That isn’t to say that tariffs were insignificant. As it stands there are 10% tariffs on $US200 billion worth of goods and 25% on $US50 billion worth of goods. According to analysts at Societe Generale the one-two tariff punch knocked 0.1-0.2 percentage points off China’s real GDP growth since it went into effect last September.
What’s more interesting is what happened to that $US50 billion worth of goods. Exports of those goods contracted by 30% year-over-year from February of this year to last, according to the analysts.
“Should the US decide to raise the tariffs on $US200 billion goods to 25% on Friday, we estimate the hit to growth would be an extra 0.2-0.3 [percentage points]. If the US were to impose 25% tariffs on all Chinese exports, there would be another 0.5 [point] drag on growth, thus bringing the total damage to 1 [point],” the analysts wrote.
The International Monetary Fund sees an even uglier picture, estimating that all US tariffs taken together could shave 1.6 points off Chinese GDP in 2019.
If this happens China does have options, according to Leland Miller of China Beige Book, a survey of the Chinese economy. Policymakers could continue cutting reserve requirement rates, as they did recently for small and medium sized banks. They could conduct wider easing too. All of this will be helped by the fact that rates around the world are so low.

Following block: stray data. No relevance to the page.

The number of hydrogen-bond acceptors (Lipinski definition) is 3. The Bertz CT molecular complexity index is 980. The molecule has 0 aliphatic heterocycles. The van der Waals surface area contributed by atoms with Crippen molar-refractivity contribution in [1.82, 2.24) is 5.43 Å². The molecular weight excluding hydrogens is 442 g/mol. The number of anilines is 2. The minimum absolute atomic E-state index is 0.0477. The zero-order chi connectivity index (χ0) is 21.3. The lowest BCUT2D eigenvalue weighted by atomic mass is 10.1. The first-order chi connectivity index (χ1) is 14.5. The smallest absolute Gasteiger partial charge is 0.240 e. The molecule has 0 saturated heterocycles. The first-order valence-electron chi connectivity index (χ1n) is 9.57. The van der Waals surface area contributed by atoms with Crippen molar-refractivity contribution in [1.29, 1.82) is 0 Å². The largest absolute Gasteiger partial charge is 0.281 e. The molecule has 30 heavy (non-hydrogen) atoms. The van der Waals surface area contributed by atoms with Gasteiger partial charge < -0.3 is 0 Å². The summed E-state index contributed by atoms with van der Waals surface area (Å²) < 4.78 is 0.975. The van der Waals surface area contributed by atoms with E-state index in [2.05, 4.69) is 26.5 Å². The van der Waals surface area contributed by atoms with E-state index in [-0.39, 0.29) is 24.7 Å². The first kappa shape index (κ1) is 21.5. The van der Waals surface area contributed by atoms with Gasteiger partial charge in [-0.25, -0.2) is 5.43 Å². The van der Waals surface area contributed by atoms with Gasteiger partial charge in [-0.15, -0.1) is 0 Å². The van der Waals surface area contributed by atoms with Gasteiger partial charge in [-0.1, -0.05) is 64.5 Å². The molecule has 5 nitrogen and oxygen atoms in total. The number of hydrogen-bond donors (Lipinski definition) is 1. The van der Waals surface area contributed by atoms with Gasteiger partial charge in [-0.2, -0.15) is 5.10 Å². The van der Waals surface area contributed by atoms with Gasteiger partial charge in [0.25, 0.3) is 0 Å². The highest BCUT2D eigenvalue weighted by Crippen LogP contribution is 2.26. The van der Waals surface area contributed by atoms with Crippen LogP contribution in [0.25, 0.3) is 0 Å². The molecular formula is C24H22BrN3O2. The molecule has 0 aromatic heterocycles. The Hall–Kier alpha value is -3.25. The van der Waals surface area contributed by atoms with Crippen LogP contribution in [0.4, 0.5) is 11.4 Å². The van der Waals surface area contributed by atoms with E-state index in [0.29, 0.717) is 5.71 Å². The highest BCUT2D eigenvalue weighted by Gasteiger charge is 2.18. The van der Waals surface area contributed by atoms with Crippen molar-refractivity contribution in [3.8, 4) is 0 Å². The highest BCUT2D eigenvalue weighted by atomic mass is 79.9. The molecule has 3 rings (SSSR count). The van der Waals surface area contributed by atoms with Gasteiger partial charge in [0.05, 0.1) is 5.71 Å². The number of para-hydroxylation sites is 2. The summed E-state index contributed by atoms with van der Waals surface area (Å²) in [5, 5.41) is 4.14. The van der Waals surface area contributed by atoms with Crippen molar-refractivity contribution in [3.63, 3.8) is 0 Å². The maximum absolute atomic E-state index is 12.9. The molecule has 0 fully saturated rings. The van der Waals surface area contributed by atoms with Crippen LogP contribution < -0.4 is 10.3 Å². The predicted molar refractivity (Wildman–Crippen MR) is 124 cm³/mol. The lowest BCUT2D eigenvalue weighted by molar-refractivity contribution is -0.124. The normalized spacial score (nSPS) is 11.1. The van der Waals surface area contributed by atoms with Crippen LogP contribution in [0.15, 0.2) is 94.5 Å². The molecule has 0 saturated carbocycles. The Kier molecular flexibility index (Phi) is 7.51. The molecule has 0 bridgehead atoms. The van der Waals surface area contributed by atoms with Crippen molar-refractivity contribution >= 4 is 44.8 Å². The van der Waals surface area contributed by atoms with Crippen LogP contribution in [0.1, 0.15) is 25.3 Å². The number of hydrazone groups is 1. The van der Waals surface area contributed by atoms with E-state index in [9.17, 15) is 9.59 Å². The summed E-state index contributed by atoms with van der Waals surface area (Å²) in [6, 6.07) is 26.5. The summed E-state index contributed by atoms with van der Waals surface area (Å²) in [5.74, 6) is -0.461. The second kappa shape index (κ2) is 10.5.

But Chu says it’s unlikely that playbook will be enough, and so it will be hard to stabilise the economy without touching a massive, frothy sector: the property sector.
“They could pull that lever and it would make a difference but it’s the one area they themselves worry about,” she said. “We’re talking about a very imbalanced property market becoming more imbalanced.”
Restrictions on the property market vary from locality locality, but, in short, the Chinese government could enact regulatory changes to incentivise real estate transactions. Those tweaks could in turn boost the Chinese economy and blunt some of the tariff impact.
If the tariffs hike happens, concerns about the property market overheating will have to wait. The Chinese stock market will need help, and the yuan will need support as well.
When the 10% tariff was put on $US200 billion worth of goods, the yuan slid. That wasn’t such a bad thing, though, because it offset the impact of the tariffs. Chu says that can’t happen this time. The 25% tariffs is too large to expect the yuan to offset it. It could force the yuan past its psychological barrier of 7 yuan to $US1.
“If the yuan crosses through 7, 7.2, 7.4 [per dollar]… believe that global markets will start freaking out,” she warned. “Asian currencies will start moving, global equities will be tanking, bond yields will spike, the whole world will feel this.”
Now the Chinese government could retaliate, but the US doesn’t sends far fewer exports to China than China sends to the US. That means China could retaliate by hurting US companies in China (think: boycotts, protests).
“We [the US] are in a much better position but there’s no doubt that there will be pain over here,” Chu said. “This is the manufacturing center of the world, and you’re talking about the largest trading relationship that they have going very bad… that has huge ramifications.”